Contemplation and Good Friday

I’ve been wanting to dwell on art that depicts Christ lately. There’s something about it that helps me focus. It helps me leave wherever I am sitting, usually at a desk in front of a computer, and place myself somewhere else. It allows me to stand before Jesus in a new way. For the most part, the only way I’ve ever been taught to come into Jesus’ presence is through prayer—a certain type of prayer, the kind of prayer that is dominated by words. I encounter Christ by going through everything like a list: “Lord, help me with this;” “Jesus, forgive me for that;” “Lord, please be with ________.”  And that kind of prayer does have an important place.

But if I think about my relationship with my wife, some of the most important moments in our relationship have been beyond words. They have taken place in silence. They have happened with glances, with held hands, with smiles, and sometimes through tears. Whatever they were, those moments defied words. And in those moments Rachel became more real to me.

I guess I’m seeking out some of those moments in my relationship with Jesus. I want him to become more real to me just by sitting with him. I think John would call that “abiding” in him (see John 15:4 in the King James Version). I also think (though I’m not sure) that this is partly what is meant by “contemplation.”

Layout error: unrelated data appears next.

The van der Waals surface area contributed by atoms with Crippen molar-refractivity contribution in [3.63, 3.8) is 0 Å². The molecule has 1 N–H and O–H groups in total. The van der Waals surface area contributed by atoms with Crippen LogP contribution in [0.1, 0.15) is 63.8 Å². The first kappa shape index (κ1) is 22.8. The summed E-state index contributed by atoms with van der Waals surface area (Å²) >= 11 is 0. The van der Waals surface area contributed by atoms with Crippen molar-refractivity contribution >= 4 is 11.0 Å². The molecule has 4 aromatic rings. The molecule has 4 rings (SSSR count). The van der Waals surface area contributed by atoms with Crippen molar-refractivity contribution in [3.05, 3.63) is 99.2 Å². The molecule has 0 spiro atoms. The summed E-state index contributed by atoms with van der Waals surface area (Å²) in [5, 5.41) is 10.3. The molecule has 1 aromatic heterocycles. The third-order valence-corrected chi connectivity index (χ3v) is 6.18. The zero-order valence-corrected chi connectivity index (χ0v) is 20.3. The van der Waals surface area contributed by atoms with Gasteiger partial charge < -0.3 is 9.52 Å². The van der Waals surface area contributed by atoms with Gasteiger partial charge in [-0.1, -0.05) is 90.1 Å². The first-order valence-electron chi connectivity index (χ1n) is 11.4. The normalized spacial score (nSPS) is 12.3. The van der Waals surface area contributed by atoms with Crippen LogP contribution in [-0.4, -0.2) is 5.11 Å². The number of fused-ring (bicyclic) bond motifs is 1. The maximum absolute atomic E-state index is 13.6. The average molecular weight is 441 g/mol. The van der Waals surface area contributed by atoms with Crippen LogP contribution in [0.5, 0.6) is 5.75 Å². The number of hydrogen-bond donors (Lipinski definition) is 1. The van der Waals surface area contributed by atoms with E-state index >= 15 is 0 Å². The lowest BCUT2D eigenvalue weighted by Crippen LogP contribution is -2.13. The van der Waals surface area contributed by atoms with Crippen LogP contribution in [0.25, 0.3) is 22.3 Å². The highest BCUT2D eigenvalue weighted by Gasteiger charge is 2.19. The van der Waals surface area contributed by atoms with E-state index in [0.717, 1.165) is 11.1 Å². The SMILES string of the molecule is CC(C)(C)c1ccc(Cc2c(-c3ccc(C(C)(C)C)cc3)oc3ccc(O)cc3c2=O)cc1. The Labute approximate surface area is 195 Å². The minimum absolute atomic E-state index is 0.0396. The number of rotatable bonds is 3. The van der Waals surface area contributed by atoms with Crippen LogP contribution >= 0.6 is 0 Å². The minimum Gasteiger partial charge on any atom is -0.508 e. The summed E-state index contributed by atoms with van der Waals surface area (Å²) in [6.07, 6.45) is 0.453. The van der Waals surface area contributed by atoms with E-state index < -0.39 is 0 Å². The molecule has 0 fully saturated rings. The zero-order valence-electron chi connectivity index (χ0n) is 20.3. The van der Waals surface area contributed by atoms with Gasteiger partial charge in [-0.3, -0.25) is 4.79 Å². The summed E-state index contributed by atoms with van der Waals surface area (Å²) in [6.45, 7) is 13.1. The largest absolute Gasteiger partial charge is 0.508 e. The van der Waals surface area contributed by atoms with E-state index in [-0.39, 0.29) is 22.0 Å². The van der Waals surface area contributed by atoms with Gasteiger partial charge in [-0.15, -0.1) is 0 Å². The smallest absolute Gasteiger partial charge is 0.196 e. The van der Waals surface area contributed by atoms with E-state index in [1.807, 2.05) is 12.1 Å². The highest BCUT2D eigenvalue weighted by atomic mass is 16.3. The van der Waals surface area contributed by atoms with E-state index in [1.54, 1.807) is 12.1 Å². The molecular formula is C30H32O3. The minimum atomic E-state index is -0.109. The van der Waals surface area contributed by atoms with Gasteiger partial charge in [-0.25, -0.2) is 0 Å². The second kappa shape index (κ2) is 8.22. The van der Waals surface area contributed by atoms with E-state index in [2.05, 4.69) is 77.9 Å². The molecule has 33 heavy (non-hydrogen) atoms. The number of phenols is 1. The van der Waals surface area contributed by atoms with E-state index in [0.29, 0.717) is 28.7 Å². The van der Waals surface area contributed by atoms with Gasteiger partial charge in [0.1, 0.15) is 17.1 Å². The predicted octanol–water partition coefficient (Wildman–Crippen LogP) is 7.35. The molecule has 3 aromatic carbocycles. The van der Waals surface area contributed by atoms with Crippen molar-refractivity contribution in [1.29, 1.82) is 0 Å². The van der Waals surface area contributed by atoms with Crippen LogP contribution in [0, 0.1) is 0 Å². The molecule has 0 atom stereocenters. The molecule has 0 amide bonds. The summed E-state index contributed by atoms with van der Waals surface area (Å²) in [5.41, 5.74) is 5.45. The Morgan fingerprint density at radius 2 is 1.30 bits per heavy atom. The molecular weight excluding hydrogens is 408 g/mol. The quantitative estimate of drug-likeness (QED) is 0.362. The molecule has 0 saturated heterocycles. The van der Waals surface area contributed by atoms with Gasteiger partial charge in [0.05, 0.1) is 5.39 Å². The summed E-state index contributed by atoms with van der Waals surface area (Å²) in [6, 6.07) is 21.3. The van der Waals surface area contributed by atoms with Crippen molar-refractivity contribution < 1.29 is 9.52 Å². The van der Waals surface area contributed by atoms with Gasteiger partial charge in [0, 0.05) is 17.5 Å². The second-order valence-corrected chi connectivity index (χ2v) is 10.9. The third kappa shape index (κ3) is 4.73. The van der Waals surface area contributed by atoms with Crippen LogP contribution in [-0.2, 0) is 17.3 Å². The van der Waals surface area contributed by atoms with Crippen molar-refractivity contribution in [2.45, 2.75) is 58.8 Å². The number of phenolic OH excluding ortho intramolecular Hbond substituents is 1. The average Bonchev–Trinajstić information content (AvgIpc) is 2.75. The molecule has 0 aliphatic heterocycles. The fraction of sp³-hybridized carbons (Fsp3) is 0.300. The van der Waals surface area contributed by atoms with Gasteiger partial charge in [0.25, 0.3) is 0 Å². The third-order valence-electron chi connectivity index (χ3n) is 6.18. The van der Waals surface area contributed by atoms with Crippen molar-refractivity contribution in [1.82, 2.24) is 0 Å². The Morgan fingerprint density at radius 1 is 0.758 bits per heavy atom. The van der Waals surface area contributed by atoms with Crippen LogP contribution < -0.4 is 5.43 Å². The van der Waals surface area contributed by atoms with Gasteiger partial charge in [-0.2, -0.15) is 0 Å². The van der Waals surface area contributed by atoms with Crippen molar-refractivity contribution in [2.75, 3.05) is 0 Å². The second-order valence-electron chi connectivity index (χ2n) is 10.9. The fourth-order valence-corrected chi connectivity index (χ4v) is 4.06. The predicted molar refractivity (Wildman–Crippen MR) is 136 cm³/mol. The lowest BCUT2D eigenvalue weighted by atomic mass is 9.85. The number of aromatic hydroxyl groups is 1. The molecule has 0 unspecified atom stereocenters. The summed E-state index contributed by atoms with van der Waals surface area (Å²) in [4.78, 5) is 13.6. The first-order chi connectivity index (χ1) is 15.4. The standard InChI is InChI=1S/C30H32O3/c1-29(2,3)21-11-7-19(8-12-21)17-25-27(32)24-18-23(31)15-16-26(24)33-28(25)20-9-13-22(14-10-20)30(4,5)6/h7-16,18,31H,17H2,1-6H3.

Likewise I’ve found that I can, if I’m not careful, go too long without noticing Rachel. Life becomes all about accomplishing tasks. We move from one chore to another--getting kids ready for school, figuring out what to do for dinner, scheduling events. And before long I have failed to pay much attention to her.

I think I’ve done this even more with Jesus. My relationship with Him has become (has always been, really) so task-oriented. But to work beside someone is just one way of getting to know them. The other way is to sit with them and look them in the eyes.

So today I would challenge you to sit with these images from Good Friday. Click hereClick here.  Click here.   Finally, click here.  Just a warning, though--they are not very comforting.  Especially the last one.  I find them challenging because they remind me of the severe ramifications of the cross. Like I said last Sunday, we move too quickly from Jesus’ crucifixion to his resurrection. But isn’t it possible that, in doing so, we somehow temper the joy of Easter? I’ll let you react to them in your way. But to me they are reminders of the death, the very real death, of the Son of God. May we have the courage to face the awful consequences of our sin, and then celebrate all the more God's immeasurable grace.